On June 26, 2013, the United States Supreme Court ruled that section 3 of the Defense of Marriage Act (“DOMA”) is unconstitutional as a violation of the constitutional guarantees of equal protection and due process. See United States v. Windsor, 133 S. Ct. 2675, 2695-96 (2013). On July 17, 2013, the Board of Immigration Appeals acknowledged the Supreme Court’s holding in Windsor as binding in the immigration context permitting same-sex couples to have the same rights as opposite-sex couples in all immigration matters. Matter of Zeleniak, 26 I&N Dec. 158 (BIA 2013).
In Zeleniak, the Board made clear that “[t]he Supreme Court’s ruling in Windsor has therefore removed section 3 of the DOMA as an impediment to the recognition of lawful same-sex marriages and spouses if the marriage is valid under the laws of the State where it was celebrated. This ruling is applicable to various provisions of the Act, including, but not limited to, sections 101(a)(15)(K) (fiancé and fiancée visas), 203 and 204 (immigrant visa petitions), 207 and 208 (refugee and asylee derivative status), 212 (inadmissibility and waivers ofinadmissibility), 237 (removability and waivers of removability), 240A (cancellation of removal), and 245 (adjustment of status), 8 U.S.C. §§ 1101(a)(15)(K), 1153, 1154, 1157, 1158, 1182, 1227, 1229b, and 1255 (2012).”
It is an exciting and historic time for gay and lesbian couples who are now for the first time recognized as spouses under federal immigration law and may file petitions on behalf of their spouses and fiance(e)s and act as qualifying relatives for immigration waivers. Mrs. Westerman-Keuning currently represents hundreds of gay and lesbian couples in the residency process before USCIS and in K-1 fiance visa petitions before the U.S. Consulates. She has also successfully represented transgendered individuals in immigration marriage proceedings. Mrs. Westerman-Keuning continues to fight for LGBTQ and immigrant rights in all arenas.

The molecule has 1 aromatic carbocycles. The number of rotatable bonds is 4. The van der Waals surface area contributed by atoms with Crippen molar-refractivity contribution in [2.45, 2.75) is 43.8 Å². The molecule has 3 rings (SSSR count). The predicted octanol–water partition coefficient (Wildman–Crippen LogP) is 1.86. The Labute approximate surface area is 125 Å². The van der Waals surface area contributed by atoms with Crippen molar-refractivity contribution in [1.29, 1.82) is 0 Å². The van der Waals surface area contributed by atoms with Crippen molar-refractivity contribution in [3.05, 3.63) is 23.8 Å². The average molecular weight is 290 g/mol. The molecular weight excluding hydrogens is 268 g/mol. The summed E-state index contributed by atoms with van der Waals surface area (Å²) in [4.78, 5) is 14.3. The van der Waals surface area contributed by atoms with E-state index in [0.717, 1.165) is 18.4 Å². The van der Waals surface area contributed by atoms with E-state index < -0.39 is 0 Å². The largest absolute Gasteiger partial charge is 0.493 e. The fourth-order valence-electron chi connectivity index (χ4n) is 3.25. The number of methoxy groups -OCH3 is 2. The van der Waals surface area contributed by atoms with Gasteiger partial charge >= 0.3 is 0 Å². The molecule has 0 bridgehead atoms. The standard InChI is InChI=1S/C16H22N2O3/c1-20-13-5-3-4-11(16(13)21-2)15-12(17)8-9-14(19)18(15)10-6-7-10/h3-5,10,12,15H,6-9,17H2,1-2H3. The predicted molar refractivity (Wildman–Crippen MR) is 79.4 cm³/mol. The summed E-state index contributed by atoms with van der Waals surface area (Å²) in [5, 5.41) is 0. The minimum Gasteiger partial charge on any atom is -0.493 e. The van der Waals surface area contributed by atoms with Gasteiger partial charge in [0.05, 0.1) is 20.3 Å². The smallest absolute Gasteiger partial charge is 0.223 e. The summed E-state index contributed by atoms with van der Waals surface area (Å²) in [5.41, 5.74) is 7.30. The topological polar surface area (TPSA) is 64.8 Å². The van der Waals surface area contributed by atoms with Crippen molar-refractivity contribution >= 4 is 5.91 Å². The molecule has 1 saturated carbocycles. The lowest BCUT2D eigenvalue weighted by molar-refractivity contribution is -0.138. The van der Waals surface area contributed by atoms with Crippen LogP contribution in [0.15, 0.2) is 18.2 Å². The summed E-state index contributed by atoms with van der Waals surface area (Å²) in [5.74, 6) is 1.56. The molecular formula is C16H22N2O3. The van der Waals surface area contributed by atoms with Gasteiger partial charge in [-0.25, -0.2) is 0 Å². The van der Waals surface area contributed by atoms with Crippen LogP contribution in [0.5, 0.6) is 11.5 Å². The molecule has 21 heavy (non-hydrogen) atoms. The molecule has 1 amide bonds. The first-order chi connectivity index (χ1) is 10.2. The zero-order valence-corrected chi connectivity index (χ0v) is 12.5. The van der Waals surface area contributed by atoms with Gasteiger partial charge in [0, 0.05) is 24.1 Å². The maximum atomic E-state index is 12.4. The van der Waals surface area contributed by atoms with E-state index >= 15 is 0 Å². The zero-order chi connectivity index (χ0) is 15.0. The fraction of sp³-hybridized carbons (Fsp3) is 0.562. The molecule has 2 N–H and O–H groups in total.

Example of Sasha's Work with Same-Sex Couples:
Sasha outside of the USCIS Oakland Park Field Office with her clients' Allen and Jean-Francois after the approval of Jean-Francois' green card application. Allen, a native-born U.S. citizen, met his husband Jean-Francois, a French citizen in 1995. The couple lived in the Los Angeles area for nearly a decade while Jean-Francois worked in the United States as a journalist on an I visa. After Jean-Francois could not renew his I visa in 2005, Allen made the difficult decision to leave his family and his home country and move to a French territory with his longtime love so that the two could remain together. Allen lived in exile in the French West Indies for nearly 8 years writing to every U.S. Congressman and Senator who would listen to his story about the unfair discrimination present in our immigration laws due to DOMA. In 2011, the couple traveled to Boston, Massachusetts to get married. After the fall of DOMA in June 2013, the couple were finally able to plan their return to the United States. Jean-Francois entered the U.S. in October 2013 as a tourist and subsquently adjusted his status to lawful permanent resident. His case was filed in January 2014 and approved only three months later in April 2014. It has been such an honor and pleasure to help Jean-Francois obtain his green card after being coupled with a U.S. citizen for the past 19 years. Our law office continues to fight everyday to reverse the wrongs caused by the institutionalized discrimination of DOMA.
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ROSTOVA WESTERMAN LAW
4901 NW 17th Way, Suite 102
Fort Lauderdale, FL 33309
Office: 786.442.3177 (Spanish)